New York City is boosting the price of a pack of cigarettes to $13—the most expensive in the nation--in its ongoing crackdown on smoking.
The hike takes effect June 1, 2018, under new legislation that also reduces the number of places allowed to sell cigarettes.
"We are sending a loud and clear message that we will not let their greed kill any more New Yorkers without a fight," Mayor Bill de Blasio said Monday in signing the bill into law at a Brooklyn hospital. "These new laws will not only help reduce the number of smokers in our city, but also save lives."
The current minimum is $10.50 a pack.
The legislation aims to pressure the city’s 900,000 estimated smokers to quit.
The measure also reduces by half the number of retailers licensed to sell tobacco products. About 8,300 businesses now have a license. The numbers would be reduced through attrition, officials said.
Philadelphia and San Francisco have similar licensing restrictions.
Other provisions will ban the sale of all tobacco products in pharmacies, require licensing of e-cigarette retailers and require all residential buildings to have smoking policies that are given to all current and prospective tenants.
Some residential buildings will be required to ban smoking in common areas like hallways.
New York City’s war on cigarettes began under the previous mayor, Michael Bloomberg. The city has claimed that hiking the price of cigarettes would cause people to quit or not start.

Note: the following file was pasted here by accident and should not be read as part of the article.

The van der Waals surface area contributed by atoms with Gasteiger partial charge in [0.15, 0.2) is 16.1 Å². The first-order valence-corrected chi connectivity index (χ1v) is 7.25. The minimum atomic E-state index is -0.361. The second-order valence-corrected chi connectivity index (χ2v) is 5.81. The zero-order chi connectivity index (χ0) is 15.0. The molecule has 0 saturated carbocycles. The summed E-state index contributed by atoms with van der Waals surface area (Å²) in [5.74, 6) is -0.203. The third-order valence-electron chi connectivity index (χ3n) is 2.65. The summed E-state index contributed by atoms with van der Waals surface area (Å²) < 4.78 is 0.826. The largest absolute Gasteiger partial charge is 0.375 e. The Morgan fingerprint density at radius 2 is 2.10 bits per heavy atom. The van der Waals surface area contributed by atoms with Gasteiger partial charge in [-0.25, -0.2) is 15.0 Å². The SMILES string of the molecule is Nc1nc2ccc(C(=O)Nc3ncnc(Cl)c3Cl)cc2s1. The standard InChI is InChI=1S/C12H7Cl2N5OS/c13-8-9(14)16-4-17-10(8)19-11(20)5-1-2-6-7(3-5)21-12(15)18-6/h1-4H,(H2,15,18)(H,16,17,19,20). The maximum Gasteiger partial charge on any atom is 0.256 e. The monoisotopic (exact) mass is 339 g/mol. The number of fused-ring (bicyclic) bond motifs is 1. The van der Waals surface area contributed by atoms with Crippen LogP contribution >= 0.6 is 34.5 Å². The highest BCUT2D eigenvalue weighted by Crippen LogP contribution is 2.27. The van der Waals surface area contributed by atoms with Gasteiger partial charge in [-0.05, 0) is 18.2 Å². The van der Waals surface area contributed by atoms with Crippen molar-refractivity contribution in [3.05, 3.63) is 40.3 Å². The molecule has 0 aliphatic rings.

Smoking rates in the city have declined from 21.5 percent to about 14.3 percent in 2015. City officials said they believed the new restrictions could decrease the rate to 12 percent by 2020.
Opponents of the price increase argued the price hike will push many smokers into buying untaxed, unregulated cigarettes on the black market.
"These measures will destroy the business investment of retailers who have been leading the effort to prevent youth access to tobacco products, and the result will be lost revenue, lost jobs and an increasing number of sales in unregulated and illegal settings," Jim Calvin, president of the New York Association of Convenience Stores, said after the legislation passed earlier this month.
Calvin said they have not decided whether to challenge the legislation in court.
The Associated Press contributed to this report.